Rome was not built in a day. Pardon the cliche but it’s all I could think about right here and right now. The Colosseum is the icon of Roman masculinity being the site of many heroic battles fought within its colossal proportions. I’ve had the nagging suspicion that the Colosseum’s root word comes from Colossus, the legendary bronze statues of Helios at Rhodes, to complement it’s majestic size. I can’t help but imagine the sheer amount of bravery it must have took for gladiators to step onto that battle arena, knowing that this could jolly well be their last fight. I’ve also in my mind’s eye likened the battlefield to the modern day World Cup stadium. It’s just as grand, and it takes every amount of courage and pride a soccer player could possibly muster just to step onto a soccer field – all in the name of glory.

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xoxo,
Viktoria Jean

SEOUL DIARIES 019: A DAY OF ARTS AND CULTURE

March 24, 2014: DAY FIVE

Itinerary
[09:00AM] Arrive at Anguk Station

[09:00AM] Explore Insadong streets: from Anguk Station, walk towards Jongno-3-ga via Gwanhun-dong, and back towards Anguk Station via Gyeonji-Dong

[11:00AM] Lunch @ Miss Lee Cafe 별다방 미스리, Insadong

[12:00PM] Bukchon Hanok Village 북촌한옥마을

[01:30PM] Coffee Break @ Cafe 5Ci Jung 까페오시정

[02:15PM] Explore Samcheongdong, walk back towards Insadong (Anguk Station)

[02:45PM] Ssamziegil – arts and cultural district 쌈지길

[03:30PM] Lemon and Mint-ade break @ Cafe True Us, Insadong 카페트루어스

[04:00PM] Walk towards Cheongyecheon Stream 청계천 and took a walk along the underground waterway.

[05:00PM] Explore Euljiro-1-Ga

[06:00PM] Travelled back to Hapjeong Station

[06:15PM] Iced Yuja-cha at Paul and Lina’s Living Cafe 폴엔리나 리빙까페

[06:45PM] Ethiopian Black Coffee at Cafe Miz Moren 카페 미즈모렌

[07:20PM] Tiramisu at Cafe Comma 카페꼼마

[08:30PM] Commence night-shopping at Hongdae!

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Streets of Samcheongdong in Spring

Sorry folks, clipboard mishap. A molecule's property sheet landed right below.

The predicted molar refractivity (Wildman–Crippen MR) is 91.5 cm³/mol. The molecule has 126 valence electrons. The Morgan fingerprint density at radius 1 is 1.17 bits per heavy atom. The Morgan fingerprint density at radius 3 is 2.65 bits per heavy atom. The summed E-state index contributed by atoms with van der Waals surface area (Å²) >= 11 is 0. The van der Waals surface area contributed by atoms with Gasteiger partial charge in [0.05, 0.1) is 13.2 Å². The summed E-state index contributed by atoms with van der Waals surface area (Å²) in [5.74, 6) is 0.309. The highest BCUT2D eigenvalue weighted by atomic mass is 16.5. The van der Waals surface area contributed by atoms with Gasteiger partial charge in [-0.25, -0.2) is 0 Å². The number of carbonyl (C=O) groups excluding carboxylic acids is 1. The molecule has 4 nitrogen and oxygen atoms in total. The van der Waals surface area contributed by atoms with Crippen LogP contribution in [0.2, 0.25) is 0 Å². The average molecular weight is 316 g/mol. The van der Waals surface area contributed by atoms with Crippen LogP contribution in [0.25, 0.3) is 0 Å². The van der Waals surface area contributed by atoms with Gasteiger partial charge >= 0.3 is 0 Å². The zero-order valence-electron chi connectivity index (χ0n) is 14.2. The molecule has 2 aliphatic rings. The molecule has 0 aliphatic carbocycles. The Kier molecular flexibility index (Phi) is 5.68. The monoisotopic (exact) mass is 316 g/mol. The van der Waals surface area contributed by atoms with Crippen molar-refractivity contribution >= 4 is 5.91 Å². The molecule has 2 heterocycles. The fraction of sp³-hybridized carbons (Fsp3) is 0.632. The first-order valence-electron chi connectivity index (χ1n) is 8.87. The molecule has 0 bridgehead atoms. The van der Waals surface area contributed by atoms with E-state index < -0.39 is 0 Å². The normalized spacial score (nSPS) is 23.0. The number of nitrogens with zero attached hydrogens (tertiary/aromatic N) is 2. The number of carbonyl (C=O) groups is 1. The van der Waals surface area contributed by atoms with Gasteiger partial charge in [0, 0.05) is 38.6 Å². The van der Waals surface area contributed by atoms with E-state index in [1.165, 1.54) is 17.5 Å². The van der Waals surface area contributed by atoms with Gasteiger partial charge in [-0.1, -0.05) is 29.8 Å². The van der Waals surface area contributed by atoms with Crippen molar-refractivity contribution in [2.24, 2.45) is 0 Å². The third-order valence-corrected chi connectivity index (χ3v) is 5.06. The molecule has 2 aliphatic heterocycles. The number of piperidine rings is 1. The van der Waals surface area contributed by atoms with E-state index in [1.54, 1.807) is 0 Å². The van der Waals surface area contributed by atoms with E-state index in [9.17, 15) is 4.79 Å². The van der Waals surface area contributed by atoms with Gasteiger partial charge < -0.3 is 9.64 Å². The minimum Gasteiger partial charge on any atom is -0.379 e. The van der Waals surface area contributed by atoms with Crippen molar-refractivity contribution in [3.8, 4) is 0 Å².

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Giant graffiti-ed Rose at Ssamziegil

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Artwork – photography at Ssamziegil

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Imperial entertainer masks – Insadong

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Cheongye Stream

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Overhead bridge at Cheongye Stream

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Traditional yangpan houses at Bukchon Hanok Village

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Hanok clusters – Bukchon Hanok Village

This is how I spent a day immersed in Korean heritage and the more ancient artsy fartsy side of Seoul! I can’t say that I’m passionate about their traditional arts, but I did learn to appreciate these a whole lot more.

xoxo,
Viktoria Jean

SEOUL DIARIES 018: SAMCHEONGDONG 삼청동

At the peak of Bukchon Hanok Village overlooking Samcheongdong, I couldn’t wait to get to its bustling streets!20140409-154037.jpg

Samcheongdong is geographically the lane right next to Bukchon Hanok Village. It is the trendy mash-up neighbourhood with hipster cafes, luxury goods, private art galleries alongside traditional Korean diners.

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Not a showroom for cars but an art gallery. In Seoul, many motor vehicular companies are major art dealers and sponsors for private showcase like these. Makes for a good form of investment for the companies.

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Found: HANK’S Book Cafe, with a really enlightening signpost!20140409-154156.jpg

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From Samcheongdong, I headed back towards Anguk Station and walked down Insadong. The Jongno-Gu district is a combination of all the places I love for its aesthetically pleasing architecture, awesome themed cafes and vibrant arts and culture. It’s really a welcome change from crowded shopping malls and the tourist traps.

Love it here, so much.